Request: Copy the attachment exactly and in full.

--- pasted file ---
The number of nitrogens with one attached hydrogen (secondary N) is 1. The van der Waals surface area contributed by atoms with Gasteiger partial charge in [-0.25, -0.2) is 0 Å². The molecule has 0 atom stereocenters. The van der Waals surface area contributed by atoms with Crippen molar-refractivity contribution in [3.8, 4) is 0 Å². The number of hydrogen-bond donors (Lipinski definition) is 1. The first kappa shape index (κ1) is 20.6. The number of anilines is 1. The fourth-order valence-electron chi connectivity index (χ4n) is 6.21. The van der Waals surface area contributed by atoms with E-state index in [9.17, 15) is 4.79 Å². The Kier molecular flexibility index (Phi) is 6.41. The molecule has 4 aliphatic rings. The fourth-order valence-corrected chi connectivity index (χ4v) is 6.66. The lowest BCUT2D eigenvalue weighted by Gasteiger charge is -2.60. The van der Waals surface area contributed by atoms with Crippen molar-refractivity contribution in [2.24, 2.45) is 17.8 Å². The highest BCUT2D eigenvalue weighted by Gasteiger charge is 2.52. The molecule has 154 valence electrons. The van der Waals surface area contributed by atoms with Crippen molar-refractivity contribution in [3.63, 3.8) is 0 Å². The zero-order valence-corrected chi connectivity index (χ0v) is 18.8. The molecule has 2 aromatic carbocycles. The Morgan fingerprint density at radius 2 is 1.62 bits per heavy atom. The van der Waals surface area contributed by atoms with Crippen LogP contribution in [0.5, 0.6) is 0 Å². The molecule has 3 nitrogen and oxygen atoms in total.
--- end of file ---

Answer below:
The number of nitrogens with one attached hydrogen (secondary N) is 1. The van der Waals surface area contributed by atoms with Gasteiger partial charge in [-0.25, -0.2) is 0 Å². The molecule has 0 atom stereocenters. The van der Waals surface area contributed by atoms with Crippen molar-refractivity contribution in [3.8, 4) is 0 Å². The number of hydrogen-bond donors (Lipinski definition) is 1. The first kappa shape index (κ1) is 20.6. The number of anilines is 1. The fourth-order valence-electron chi connectivity index (χ4n) is 6.21. The van der Waals surface area contributed by atoms with E-state index in [9.17, 15) is 4.79 Å². The Kier molecular flexibility index (Phi) is 6.41. The molecule has 4 aliphatic rings. The fourth-order valence-corrected chi connectivity index (χ4v) is 6.66. The lowest BCUT2D eigenvalue weighted by Gasteiger charge is -2.60. The van der Waals surface area contributed by atoms with Crippen molar-refractivity contribution in [2.24, 2.45) is 17.8 Å². The highest BCUT2D eigenvalue weighted by Gasteiger charge is 2.52. The molecule has 154 valence electrons. The van der Waals surface area contributed by atoms with Crippen molar-refractivity contribution in [3.63, 3.8) is 0 Å². The zero-order valence-corrected chi connectivity index (χ0v) is 18.8. The molecule has 2 aromatic carbocycles. The Morgan fingerprint density at radius 2 is 1.62 bits per heavy atom. The van der Waals surface area contributed by atoms with Crippen LogP contribution in [0.5, 0.6) is 0 Å². The molecule has 3 nitrogen and oxygen atoms in total.